The largest one occurred in the northern Kurdish city of Irbil. A suicide car bomber dressed as a policeman slammed into a large group of traffic police officers gathered for morning roll call, killing 15 and wounding more than 100 others, police and hospital officials said.
The U.S.-led Operations Spear and Dagger, which began over the weekend and are aimed at destroying militant networks near the Syrian border and north of Baghdad, appeared to be winding down. U.S. and Iraqi forces have killed about 60 insurgents and 100 captured so far, while one Marine has been killed and three others wounded.
In other developments:
A suicide car bomber ripped through a convoy carrying a Kurdish town's security director Monday, killing him and three of his bodyguards, said Anwar Kokoyei, a senior official of the Patriotic Union of Kurdistan political party.
The attacked happened in Halabja, the same town where Saddam Hussein and other former regime officials will face trial for their alleged roles in a 1998 poison gas attack that killed at least 5,000 people.
Another suicide car bomber rammed into an Iraqi army checkpoint in the northern city of Kirkuk, killing five soldiers and wounding three Monday evening, army and police officers said.
The rate of insurgent attacks has risen dramatically since Prime Minister Ibrahim al-Jaafari announced his Shiite-led Cabinet on April 28. At least 1,189 people have been killed since then, according to an Associated Press count based on military, police and hospital reports.
Sunni Arabs are believed to make up the core of Iraq's insurgency and many of them boycotted historic elections in January, leaving them politically sidelined and embittered by the rise of the Shiites and the Kurds — two communities that account for about 80 percent of the country's estimated 26 million people.
The insurgency has especially targeted Iraqi security forces, because they are seen as collaborators of the U.S. and Shiite-led governments.
Some extremists have also started threatening fellow Sunni Arabs, because some leaders of the minority Muslim sect have expressed a readiness to join the political process.
On Monday, Sunni Arabs were expected to name their representatives to a committee that has until mid-August to draft Iraq's new constitution. The number of Sunni members took weeks to negotiate with the Shiite majority.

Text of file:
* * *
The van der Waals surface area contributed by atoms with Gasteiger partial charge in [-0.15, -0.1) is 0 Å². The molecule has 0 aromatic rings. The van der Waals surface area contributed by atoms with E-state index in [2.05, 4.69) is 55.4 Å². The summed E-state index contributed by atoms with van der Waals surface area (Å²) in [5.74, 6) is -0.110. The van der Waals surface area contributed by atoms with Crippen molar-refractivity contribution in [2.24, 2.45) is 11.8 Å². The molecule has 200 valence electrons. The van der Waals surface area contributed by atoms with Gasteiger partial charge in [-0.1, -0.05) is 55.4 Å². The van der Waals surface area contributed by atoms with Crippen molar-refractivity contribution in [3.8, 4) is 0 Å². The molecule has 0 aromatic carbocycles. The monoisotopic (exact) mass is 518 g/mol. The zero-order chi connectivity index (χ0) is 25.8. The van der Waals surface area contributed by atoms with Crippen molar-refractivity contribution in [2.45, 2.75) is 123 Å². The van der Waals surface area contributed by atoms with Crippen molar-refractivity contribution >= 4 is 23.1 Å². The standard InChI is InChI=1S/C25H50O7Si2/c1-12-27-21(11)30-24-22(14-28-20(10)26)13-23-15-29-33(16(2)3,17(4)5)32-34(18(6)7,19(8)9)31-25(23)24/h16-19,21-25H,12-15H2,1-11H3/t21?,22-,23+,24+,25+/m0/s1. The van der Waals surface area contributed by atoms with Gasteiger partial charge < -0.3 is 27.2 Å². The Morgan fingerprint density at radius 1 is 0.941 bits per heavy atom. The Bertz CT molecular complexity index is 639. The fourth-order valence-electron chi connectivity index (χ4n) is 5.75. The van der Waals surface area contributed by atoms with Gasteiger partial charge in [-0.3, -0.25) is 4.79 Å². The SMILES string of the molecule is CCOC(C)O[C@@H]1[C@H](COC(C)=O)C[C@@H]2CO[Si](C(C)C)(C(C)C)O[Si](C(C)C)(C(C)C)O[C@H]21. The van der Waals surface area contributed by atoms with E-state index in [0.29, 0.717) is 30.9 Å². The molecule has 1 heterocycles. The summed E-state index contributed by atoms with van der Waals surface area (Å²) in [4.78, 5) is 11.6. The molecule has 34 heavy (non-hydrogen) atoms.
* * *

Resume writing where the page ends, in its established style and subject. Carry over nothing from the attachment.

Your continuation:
At least one American has died since the new military campaigns — code-named Spear and Dagger — began Friday and Saturday, respectively, in Anbar province. About 1,000 U.S. and Iraqi forces are taking part in each offensive.
Operations Spear and Dagger are aimed at destroying militant networks near the Syrian border and north of Baghdad, the military said. About 60 insurgents have been killed and 100 captured so far.
Troops taking part in the new military campaigns - code-named Spear and Dagger - said they found numerous foreign passports and one round trip air ticket from Tripoli, Libya, to Damascus, Syria. They found two passports from Sudan, two from Saudi Arabia, two from Libya, two from Algeria and one from Tunisia.
Intelligence officials believe Anbar province is a portal for extremist groups, including Abu Musab al-Zarqawi's al Qaeda in Iraq, to smuggle in foreign fighters. Syria is under intense pressure from Washington and Baghdad to tighten control of its porous 380-mile border with Iraq.
Operation Spear appeared to be winding down and U.S. Marines reported finding a weapons cache in the town of Karabilah early Monday, including two dozen RPG launchers, heavy machine guns and equipment to make up to 25 bombs.
The dusty town is about 200 miles west of Baghdad and near Qaim, a city on the Syrian border.
Troops also found a large number of explosives in the building and conducted a controlled blast, leveling an entire block, according to an AP reporter in the town. Many residents had already left their homes for safer areas and portions of the town have been reduced to rubble.